The “Farm Bill” is a federal omnibus bill that covers a variety of food and farm-related concerns, and provides funding and support for various federal programs. Some of these programs directly affect agriculture, such as crop insurance, crop subsidies, and incentive programs for soil conservation practices. Other programs are indirectly related to agriculture, such as the Supplemental Nutrition Assistance Program or SNAP (formerly the Food Stamp Program) and various programs related to forestry, rural development, biofuel production, and food safety. The Farm Bill also influences the type of crops farmers produce, whether farmers choose to implement conservation practices on their land, the amount of financial support available to low income families to purchase food, and the type and price of food found on our grocer’s shelves.

    The Missouri Coalition for the Environment wants to help create a better “Farm Bill”, since it influences many aspects of our lives. From our stomachs to our taxes, it defines agricultural, environmental, and governmental practices. We want to create a better system that offers food security, fair markets, environmental stability, and finally, a stronger taxpayer voice.

    The most recent Farm Bill, the “Agricultural Act of 2014,” is composed of the following twelve Titles, listed in order: CommodityConservationTradeNutritionCreditRural DevelopmentResearchForestryEnergyHorticultureCrop Insurance, and Miscellaneous. Some of the programs within each Title are mandatory programs that must be renewed with each Farm Bill; others do not, and are discretionary programs that can be approved or repealed each year. In Fiscal Year (FY) 2014, of the $145 billion annual federal budget for agricultural-related programs, $125 billion was for mandatory Farm Bill programs, but only $21 billion was for discretionary programs, inside and outside the farm bill.[1] Mandatory programs are those to which dedicating funding is required by Congress each year, while discretionary programs, though dedicating funds is authorized, are not required to receive a certain amount of funding- or any funding at all. Read more about the budget here.

    One important process to consider in relation to the Farm Bill budget is budget reconciliation, explained well here. Budget reconciliation is an optional congressional procedure used primarily as a means of reducing government spending for mandatory programs. It can be used to change current law to bring revenue and spending levels in line with the policies of the budget resolution. When the House and Senate Budget Committees include reconciliation language in their annual budget resolution, this language instructs authorizing committees to cut a certain amount of money from programs with direct spending in their jurisdiction. Budget resolutions can include assumptions about cuts to mandatory programs, but these "only have immediate practical relevance if budget reconciliation directives are included that force changes to be made. Otherwise they are just messaging points."[2]



    The funding distribution from recent farm bills has consistently prioritized large-scale production of crops used for livestock feed, processed foods, and ethanol- cornerstones of our agro-industrial complex. The Title I Commodity also provides monetary assistance to farmers producing commodity crops, such as corn, wheat, soy, and cotton, among others.  This assistance program creates a financial disincentive to grow healthier and more useful foods, such as fruits and vegetables, which the USDA terms specialty crops.  The differences in classifications of commodity and specialty crops are detailed here. The 2012 U.S Census of Agriculture estimated that 3.5% of the nation’s cropland was used for fruits and vegetables that year, compared to 3.3% in 2007 and 3% in 2002. Missouri has soil that is conducive for the growing of fruits and vegetables, but much of this farmland is not currently being used for fruit and vegetable production or being handled with environmental stewardship.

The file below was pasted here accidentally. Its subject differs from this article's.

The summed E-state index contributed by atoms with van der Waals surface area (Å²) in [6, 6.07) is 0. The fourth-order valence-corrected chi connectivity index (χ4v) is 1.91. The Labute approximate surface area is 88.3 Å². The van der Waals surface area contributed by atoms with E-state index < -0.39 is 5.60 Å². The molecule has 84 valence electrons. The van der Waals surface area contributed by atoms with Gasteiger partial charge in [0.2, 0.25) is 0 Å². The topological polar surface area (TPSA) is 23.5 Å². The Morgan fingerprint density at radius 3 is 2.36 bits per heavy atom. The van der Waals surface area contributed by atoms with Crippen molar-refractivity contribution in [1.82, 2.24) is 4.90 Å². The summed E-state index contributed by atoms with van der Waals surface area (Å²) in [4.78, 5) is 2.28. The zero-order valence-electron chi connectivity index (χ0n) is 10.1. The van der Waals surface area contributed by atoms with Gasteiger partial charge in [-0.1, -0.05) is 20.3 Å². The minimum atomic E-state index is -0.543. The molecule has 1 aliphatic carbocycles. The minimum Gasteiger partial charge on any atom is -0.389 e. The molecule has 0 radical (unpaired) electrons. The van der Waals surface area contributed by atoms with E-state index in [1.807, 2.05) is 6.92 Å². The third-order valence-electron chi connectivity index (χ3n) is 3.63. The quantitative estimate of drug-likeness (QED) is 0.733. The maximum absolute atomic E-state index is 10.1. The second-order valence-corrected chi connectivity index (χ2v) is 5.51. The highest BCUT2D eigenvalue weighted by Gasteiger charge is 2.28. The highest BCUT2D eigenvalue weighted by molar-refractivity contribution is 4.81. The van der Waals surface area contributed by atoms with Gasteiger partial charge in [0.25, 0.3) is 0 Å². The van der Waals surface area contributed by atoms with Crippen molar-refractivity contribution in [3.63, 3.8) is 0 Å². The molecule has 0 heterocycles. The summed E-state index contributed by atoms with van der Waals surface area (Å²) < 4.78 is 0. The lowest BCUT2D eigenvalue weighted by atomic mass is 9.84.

“Commodity crops such as corn, soybean, wheat, rice and cotton are subsequently used to mass-produce processed, nutrient-deficient foods like Twinkies, Coca Cola, hot dogs, salad dressings, and even vitamins at lower rates and more availability than fresh foods. Consequently, Americans have faced skyrocketing rates of obesity, diabetes, and other diet-related health problems. These problems are more severe in marginalized communities of color and for low-income vulnerable populations.

    In addition to the disincentives in the Farm Bill to produce fruits and vegetables, the Commodity Title and Crop Insurance Title discourage sustainable agriculture practices. Unless growing on land classes as “highly erodible” or “wetland” farmers are not required to utilize soil conservation practices as a condition for receiving payments under their insurance policies in the event of a natural disaster causing losses in revenue or yield, so they try to maximize their yield of commodity crops by planting “fence row to fence row.” This negatively impacts long-term agricultural productivity by removing natural protections against soil erosion and degradation.

    Shifting agriculture priorities away from commodity crop monocultures and emphasizing conservative farming techniques and fruit and vegetable production would likely provide greater opportunity for many Americans to meet the USDA recommended daily requirements of each food group.

    It is important to note that, while the Farm Bill allocates funds for various programs over a five-year period, the amount allocated for each year does not always remain the same. The FY 2016 budget introduced large cuts to the Conservation Title, reducing the Conservation and Forestry allocation from $11.2 billion to $10.48 billion through measures such as a 23 per cent reduction in funding for EQIP and a 30 percent reduction to the Conservation Stewardship Program.  The FS 2017 budget does not introduce additional cuts, but the Conservation and Forestry allocation holds at $10.57 billion.

    Those and further proposed cuts would weaken our first line of defense in preparing for extreme weather events, translate to more water pollution and less wildlife habitat, and drive up long-term costs for environmental mitigation. Reductions to these vital programs would threaten our nation's food security.

    In May 2015, the National Sustainable Agriculture Coalition, an organization in which MCE is a member, wrote a letter urging the House Agriculture Appropriations Committee not to reopen the Farm Bill and reduce more funding. MCE signed onto this letter in full support of preserving funding for conservation programs. Read the full letter here

    The Farm Bill has potential to be a sustainable and healthy food bill if it prioritizes programs that promote public health, soil conservation practices, and greater access to healthy food. To keep updated on MCE’s work on these issues, subscribe to our food, farm, and water e-alerts. Join MCE in the fight to better our food industry and environment.


    [1]Monke, Jim. Budget Issues that Shaped the 2014 Farm Bill.  April 10, 2014. Congressional Research Service.

    [2] The Farm Bill Reloaded.  March 13, 2015.  National Sustainable Agroculture Coalition.